A robust female predominance in the anaphylactic reactions was found for both mRNA-1273 and BNT162b2 vaccines (100% for mRNA-1273 vaccine and 90% for BNT162b2 vaccine). Although the vaccines were administrated to a higher percentage of women than men at the time of the analyses (61% in the case mRNA-1273 vaccine, and 64% for BNT162b2 vaccine), this fact cannot explain the high female predominance among the anaphylactic reactions.7 , 8
Initial reports started to point out which components from the vaccines could have allergenic potential and be possibly involved in the systemic allergic reactions.9 , 10 Although currently the culprit or culprits of the reactions have not been identified, the lists of excipients of the three vaccines contain some compounds with a recognized potential to elicit allergic reactions, such as PEG, polysorbates, tromethamine/trometamol, and others ( ). The following sections will focus on the description of those compounds, their characteristics, and their potential role in systemic allergic reactions.
fig ft0fig mode=article f1
Components of the vaccines for COVID-19 with allergenic potential
Definition and nomenclature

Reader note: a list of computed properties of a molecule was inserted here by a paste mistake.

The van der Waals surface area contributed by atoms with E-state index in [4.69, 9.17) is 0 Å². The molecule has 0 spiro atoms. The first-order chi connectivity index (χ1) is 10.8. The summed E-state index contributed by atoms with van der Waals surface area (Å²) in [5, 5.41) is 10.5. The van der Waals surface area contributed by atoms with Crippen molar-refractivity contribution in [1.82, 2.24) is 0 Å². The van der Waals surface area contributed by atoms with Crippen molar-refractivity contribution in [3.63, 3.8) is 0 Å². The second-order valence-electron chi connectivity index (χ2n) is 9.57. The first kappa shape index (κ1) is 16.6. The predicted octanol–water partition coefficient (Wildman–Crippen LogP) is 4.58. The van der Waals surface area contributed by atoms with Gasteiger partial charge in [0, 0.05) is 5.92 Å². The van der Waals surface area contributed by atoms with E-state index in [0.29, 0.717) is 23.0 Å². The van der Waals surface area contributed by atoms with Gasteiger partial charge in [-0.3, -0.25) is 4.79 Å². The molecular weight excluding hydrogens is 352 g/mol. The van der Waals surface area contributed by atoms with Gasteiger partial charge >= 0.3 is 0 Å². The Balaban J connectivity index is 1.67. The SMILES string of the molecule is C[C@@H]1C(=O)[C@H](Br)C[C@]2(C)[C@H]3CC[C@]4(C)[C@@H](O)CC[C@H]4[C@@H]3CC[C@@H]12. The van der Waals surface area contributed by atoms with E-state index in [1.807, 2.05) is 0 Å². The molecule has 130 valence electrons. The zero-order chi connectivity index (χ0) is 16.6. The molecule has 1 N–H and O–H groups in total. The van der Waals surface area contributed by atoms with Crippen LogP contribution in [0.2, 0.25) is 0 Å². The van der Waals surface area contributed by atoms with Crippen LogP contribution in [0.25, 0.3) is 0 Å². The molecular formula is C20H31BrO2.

PEGs or macrogols are hydrophilic polymers derived from ethylene oxide that are extensively used as ingredients in medicaments, cosmetics, pharmaceutical, and food products ( ). PEGs can be covalently linked to certain drugs, a method called PEGylation, in order to enhance their molecular weight (MW), to protect the drug from degradation, and to increase their circulation and delivery to target body compartments.11 , 12 PEG polymers can have different chain lengths and, in that way, different MWs. The nomenclature of PEGs is diverse; however, the term PEG is frequently used accompanied by a figure that can denote the number of units of ethylene oxide (usually used in the cosmetic industry) or the total MW of PEG in g/mol (usually used in the pharmaceutical industry). Since the MW of a unit of ethylene oxide equals 44 g/mol, the MW of a PEG product can be calculated as n x 44, being n the number of ethylene oxide units. In that sense, PEG-2000 denotes a PEG product of an MW of 2000 g/mol, which can also be denominated as PEG-45 which denotes the number of ethylene oxide units (2000/44 = 45). The MW of PEGs usually vary from 200 to 35,000 g/mol, being PEGs of low MW (<400 g/mol) less toxic and easily absorbed in the gastrointestinal mucosa, while PEGs < 3350 g/mol can be absorbed through the cutaneous barrier. PEG has several derivatives that share similarities in their structure. That is the case of polysorbates (PEG sorbitans), poloxamers (PEG-propylene glycol copolymers), PEG ethers, PEG fatty acid esters, etc.13 The wide range of MW of PEGs and their derivatives and their extensive use as ingredients in pharmaceutical and cosmetic products opens numerous possibilities for PEG sensitization through different administration routes.